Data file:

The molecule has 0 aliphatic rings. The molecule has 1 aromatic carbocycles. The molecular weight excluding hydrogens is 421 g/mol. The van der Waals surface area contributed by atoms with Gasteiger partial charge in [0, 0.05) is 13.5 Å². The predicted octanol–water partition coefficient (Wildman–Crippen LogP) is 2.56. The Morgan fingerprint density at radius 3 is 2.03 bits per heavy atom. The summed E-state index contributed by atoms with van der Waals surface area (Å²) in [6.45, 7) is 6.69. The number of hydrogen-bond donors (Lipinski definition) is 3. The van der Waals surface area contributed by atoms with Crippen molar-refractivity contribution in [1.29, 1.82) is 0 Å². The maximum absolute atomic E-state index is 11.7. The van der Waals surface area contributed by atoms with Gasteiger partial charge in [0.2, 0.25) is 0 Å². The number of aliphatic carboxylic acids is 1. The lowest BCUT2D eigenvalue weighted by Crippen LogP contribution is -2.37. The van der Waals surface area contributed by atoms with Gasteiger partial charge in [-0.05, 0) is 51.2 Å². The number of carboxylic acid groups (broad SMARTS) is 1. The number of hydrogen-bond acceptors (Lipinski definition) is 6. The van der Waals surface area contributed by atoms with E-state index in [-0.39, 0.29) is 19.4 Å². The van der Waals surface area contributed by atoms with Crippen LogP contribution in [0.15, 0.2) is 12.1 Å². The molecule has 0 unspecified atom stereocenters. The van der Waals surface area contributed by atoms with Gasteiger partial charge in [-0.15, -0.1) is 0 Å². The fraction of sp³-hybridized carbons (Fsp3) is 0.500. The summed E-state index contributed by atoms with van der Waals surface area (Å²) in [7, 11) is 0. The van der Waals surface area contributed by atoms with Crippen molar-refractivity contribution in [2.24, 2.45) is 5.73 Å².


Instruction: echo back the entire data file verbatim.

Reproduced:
The molecule has 0 aliphatic rings. The molecule has 1 aromatic carbocycles. The molecular weight excluding hydrogens is 421 g/mol. The van der Waals surface area contributed by atoms with Gasteiger partial charge in [0, 0.05) is 13.5 Å². The predicted octanol–water partition coefficient (Wildman–Crippen LogP) is 2.56. The Morgan fingerprint density at radius 3 is 2.03 bits per heavy atom. The summed E-state index contributed by atoms with van der Waals surface area (Å²) in [6.45, 7) is 6.69. The number of hydrogen-bond donors (Lipinski definition) is 3. The van der Waals surface area contributed by atoms with Crippen molar-refractivity contribution in [1.29, 1.82) is 0 Å². The maximum absolute atomic E-state index is 11.7. The van der Waals surface area contributed by atoms with Gasteiger partial charge in [0.2, 0.25) is 0 Å². The number of aliphatic carboxylic acids is 1. The lowest BCUT2D eigenvalue weighted by Crippen LogP contribution is -2.37. The van der Waals surface area contributed by atoms with Gasteiger partial charge in [-0.05, 0) is 51.2 Å². The number of carboxylic acid groups (broad SMARTS) is 1. The number of hydrogen-bond acceptors (Lipinski definition) is 6. The van der Waals surface area contributed by atoms with E-state index in [-0.39, 0.29) is 19.4 Å². The van der Waals surface area contributed by atoms with Crippen LogP contribution in [0.15, 0.2) is 12.1 Å². The molecule has 0 unspecified atom stereocenters. The van der Waals surface area contributed by atoms with Gasteiger partial charge in [-0.15, -0.1) is 0 Å². The fraction of sp³-hybridized carbons (Fsp3) is 0.500. The summed E-state index contributed by atoms with van der Waals surface area (Å²) in [7, 11) is 0. The van der Waals surface area contributed by atoms with Crippen molar-refractivity contribution in [2.24, 2.45) is 5.73 Å².